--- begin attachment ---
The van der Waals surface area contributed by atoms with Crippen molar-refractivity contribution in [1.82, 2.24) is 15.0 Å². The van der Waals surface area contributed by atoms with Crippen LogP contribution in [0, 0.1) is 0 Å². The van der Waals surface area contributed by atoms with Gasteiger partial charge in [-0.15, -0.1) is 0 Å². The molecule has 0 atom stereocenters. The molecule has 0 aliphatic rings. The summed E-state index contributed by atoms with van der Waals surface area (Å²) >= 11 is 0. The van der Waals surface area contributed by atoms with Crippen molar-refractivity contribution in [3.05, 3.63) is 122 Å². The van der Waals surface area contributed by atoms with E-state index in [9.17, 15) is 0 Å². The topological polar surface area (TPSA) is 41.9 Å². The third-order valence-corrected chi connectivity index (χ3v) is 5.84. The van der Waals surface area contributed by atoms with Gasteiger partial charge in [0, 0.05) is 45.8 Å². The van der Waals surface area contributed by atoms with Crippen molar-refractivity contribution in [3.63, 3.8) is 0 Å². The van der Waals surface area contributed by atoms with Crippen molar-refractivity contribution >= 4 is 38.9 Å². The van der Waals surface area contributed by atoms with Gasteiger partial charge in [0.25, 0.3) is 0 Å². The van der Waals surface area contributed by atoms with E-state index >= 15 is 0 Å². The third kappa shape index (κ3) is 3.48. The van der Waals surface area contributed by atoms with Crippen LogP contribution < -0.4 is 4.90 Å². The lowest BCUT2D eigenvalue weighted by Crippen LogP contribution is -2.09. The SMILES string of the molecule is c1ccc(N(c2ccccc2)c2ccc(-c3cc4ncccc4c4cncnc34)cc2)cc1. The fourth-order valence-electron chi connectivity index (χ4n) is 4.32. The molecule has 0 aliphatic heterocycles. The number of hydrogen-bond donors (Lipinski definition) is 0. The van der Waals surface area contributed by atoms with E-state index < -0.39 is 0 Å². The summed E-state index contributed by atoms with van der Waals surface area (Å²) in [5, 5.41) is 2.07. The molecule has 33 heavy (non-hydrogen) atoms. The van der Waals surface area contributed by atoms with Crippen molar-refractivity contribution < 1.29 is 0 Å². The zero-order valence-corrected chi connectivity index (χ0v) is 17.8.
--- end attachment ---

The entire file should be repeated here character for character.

The van der Waals surface area contributed by atoms with Crippen molar-refractivity contribution in [1.82, 2.24) is 15.0 Å². The van der Waals surface area contributed by atoms with Crippen LogP contribution in [0, 0.1) is 0 Å². The van der Waals surface area contributed by atoms with Gasteiger partial charge in [-0.15, -0.1) is 0 Å². The molecule has 0 atom stereocenters. The molecule has 0 aliphatic rings. The summed E-state index contributed by atoms with van der Waals surface area (Å²) >= 11 is 0. The van der Waals surface area contributed by atoms with Crippen molar-refractivity contribution in [3.05, 3.63) is 122 Å². The van der Waals surface area contributed by atoms with E-state index in [9.17, 15) is 0 Å². The topological polar surface area (TPSA) is 41.9 Å². The third-order valence-corrected chi connectivity index (χ3v) is 5.84. The van der Waals surface area contributed by atoms with Gasteiger partial charge in [0, 0.05) is 45.8 Å². The van der Waals surface area contributed by atoms with Crippen molar-refractivity contribution in [3.63, 3.8) is 0 Å². The van der Waals surface area contributed by atoms with Crippen molar-refractivity contribution >= 4 is 38.9 Å². The van der Waals surface area contributed by atoms with Gasteiger partial charge in [0.25, 0.3) is 0 Å². The van der Waals surface area contributed by atoms with E-state index >= 15 is 0 Å². The third kappa shape index (κ3) is 3.48. The van der Waals surface area contributed by atoms with Crippen LogP contribution < -0.4 is 4.90 Å². The lowest BCUT2D eigenvalue weighted by Crippen LogP contribution is -2.09. The SMILES string of the molecule is c1ccc(N(c2ccccc2)c2ccc(-c3cc4ncccc4c4cncnc34)cc2)cc1. The fourth-order valence-electron chi connectivity index (χ4n) is 4.32. The molecule has 0 aliphatic heterocycles. The number of hydrogen-bond donors (Lipinski definition) is 0. The van der Waals surface area contributed by atoms with E-state index < -0.39 is 0 Å². The summed E-state index contributed by atoms with van der Waals surface area (Å²) in [5, 5.41) is 2.07. The molecule has 33 heavy (non-hydrogen) atoms. The van der Waals surface area contributed by atoms with Crippen molar-refractivity contribution < 1.29 is 0 Å². The zero-order valence-corrected chi connectivity index (χ0v) is 17.8.